She took her job for the Ford Foundation as seriously as her anthropological field work. At one point she found herself in a tidal-swamp area of South Sumatra, wading up to her chest through flooded rice fields, fending off swarms of mosquitoes. One of her coworkers told Scott: “She loved it. She could create a rapport with these people very easily, because she was sympathetic and she liked them. They realized that she was there trying to find out things to help.”

If Ann’s initial attraction to her Javanese husband had been a combination of his dashing turnout on the tennis court and highminded ideals to improve his nation, the erotic component of her enthusiasms never entirely disappeared. Her liaisons with Indonesian men were unconventional, but hardly casual. One of them was with Adi Sasono, a former student leader, engineer, and labor activist. Another was with a much younger journalist named I. Made Suarjana, whose looks reminded Ann of Mike Tyson. They had what he called “a romantic-intellectual relationship.” Quite what he meant by this, he didn’t divulge. The important thing to Ann was that these men provided a way for her to connect to the society she loved. In her own words: “I’m able to find really impressive people that I respect greatly, who are Indonesians and not privileged foreigners like myself, but who are working with down-and-out and poor people.”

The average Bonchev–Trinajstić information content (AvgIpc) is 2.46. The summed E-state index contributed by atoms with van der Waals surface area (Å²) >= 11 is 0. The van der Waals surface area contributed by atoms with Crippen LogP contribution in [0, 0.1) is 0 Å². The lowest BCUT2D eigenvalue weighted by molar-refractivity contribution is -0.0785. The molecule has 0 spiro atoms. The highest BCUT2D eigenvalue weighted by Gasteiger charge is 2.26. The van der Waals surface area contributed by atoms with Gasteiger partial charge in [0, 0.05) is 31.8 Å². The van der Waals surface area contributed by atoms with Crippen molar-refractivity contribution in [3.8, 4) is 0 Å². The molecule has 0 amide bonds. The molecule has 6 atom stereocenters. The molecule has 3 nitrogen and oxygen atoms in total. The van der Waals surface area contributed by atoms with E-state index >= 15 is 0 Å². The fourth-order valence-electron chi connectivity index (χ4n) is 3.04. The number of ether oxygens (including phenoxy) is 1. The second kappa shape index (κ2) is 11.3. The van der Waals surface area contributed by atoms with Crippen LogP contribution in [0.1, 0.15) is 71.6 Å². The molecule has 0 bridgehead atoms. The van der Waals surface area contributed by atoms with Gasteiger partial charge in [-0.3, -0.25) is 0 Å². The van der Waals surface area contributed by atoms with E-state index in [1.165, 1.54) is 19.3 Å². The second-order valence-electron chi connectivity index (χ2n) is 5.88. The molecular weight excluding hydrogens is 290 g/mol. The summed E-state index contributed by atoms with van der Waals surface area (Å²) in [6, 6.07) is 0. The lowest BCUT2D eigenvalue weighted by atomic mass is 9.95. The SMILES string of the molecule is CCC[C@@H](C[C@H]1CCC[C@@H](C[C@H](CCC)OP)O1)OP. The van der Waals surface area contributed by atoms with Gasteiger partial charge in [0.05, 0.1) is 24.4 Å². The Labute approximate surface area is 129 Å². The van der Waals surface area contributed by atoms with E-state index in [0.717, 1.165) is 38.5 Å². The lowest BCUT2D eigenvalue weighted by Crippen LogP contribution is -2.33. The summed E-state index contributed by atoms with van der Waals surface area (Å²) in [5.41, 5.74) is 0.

This kind of attitude can lend itself to easy mockery. Her son observed that “there was a sweetness about her and a willingness to give people the benefit of the doubt, and a sort of generosity of spirit that at times was naive.” There were times, he said, “when she was taken advantage of in certain situations.”

Obama also told Scott that he felt his mother’s spirit when he defied all the odds and did well in the Iowa caucuses in January 2008. Scott asked him what it was that reminded him of her spirit. He said:

It was a sense that beneath our surface differences, we’re all the same, and that there’s more good than bad in each of us. And that, you know, we can reach across the void and touch each other and believe in each other and work together.

He continued: “That’s precisely the naiveté and idealism that was part of her. And that’s, I suppose, the naive idealism in me.”

Barack Obama is a politician. I’m not sure he is quite as naive as all that. But if his mother had that quality, it is the kind of naiveté our more cynical times could use a bit more of.

  • Email
  • Single Page
  • Print